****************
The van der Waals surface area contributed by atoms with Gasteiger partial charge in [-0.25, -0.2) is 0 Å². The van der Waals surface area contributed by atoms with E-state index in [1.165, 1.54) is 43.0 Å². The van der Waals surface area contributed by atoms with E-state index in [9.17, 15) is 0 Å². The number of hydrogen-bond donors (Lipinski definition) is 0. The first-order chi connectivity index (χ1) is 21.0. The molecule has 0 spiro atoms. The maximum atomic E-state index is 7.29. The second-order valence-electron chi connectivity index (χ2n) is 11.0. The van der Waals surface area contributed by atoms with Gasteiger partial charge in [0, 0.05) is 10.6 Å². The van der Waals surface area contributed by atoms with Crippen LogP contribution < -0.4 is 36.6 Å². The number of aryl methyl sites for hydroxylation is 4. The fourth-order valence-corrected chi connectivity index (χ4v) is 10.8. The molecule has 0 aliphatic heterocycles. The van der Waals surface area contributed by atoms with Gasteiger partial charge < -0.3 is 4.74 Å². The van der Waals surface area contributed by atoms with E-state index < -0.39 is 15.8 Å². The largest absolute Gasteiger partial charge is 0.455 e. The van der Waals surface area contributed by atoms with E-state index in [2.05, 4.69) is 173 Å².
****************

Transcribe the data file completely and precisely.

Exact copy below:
The van der Waals surface area contributed by atoms with Gasteiger partial charge in [-0.25, -0.2) is 0 Å². The van der Waals surface area contributed by atoms with E-state index in [1.165, 1.54) is 43.0 Å². The van der Waals surface area contributed by atoms with E-state index in [9.17, 15) is 0 Å². The number of hydrogen-bond donors (Lipinski definition) is 0. The first-order chi connectivity index (χ1) is 21.0. The molecule has 0 spiro atoms. The maximum atomic E-state index is 7.29. The second-order valence-electron chi connectivity index (χ2n) is 11.0. The van der Waals surface area contributed by atoms with Gasteiger partial charge in [0, 0.05) is 10.6 Å². The van der Waals surface area contributed by atoms with Crippen LogP contribution < -0.4 is 36.6 Å². The number of aryl methyl sites for hydroxylation is 4. The fourth-order valence-corrected chi connectivity index (χ4v) is 10.8. The molecule has 0 aliphatic heterocycles. The van der Waals surface area contributed by atoms with Gasteiger partial charge < -0.3 is 4.74 Å². The van der Waals surface area contributed by atoms with E-state index < -0.39 is 15.8 Å². The largest absolute Gasteiger partial charge is 0.455 e. The van der Waals surface area contributed by atoms with E-state index in [2.05, 4.69) is 173 Å².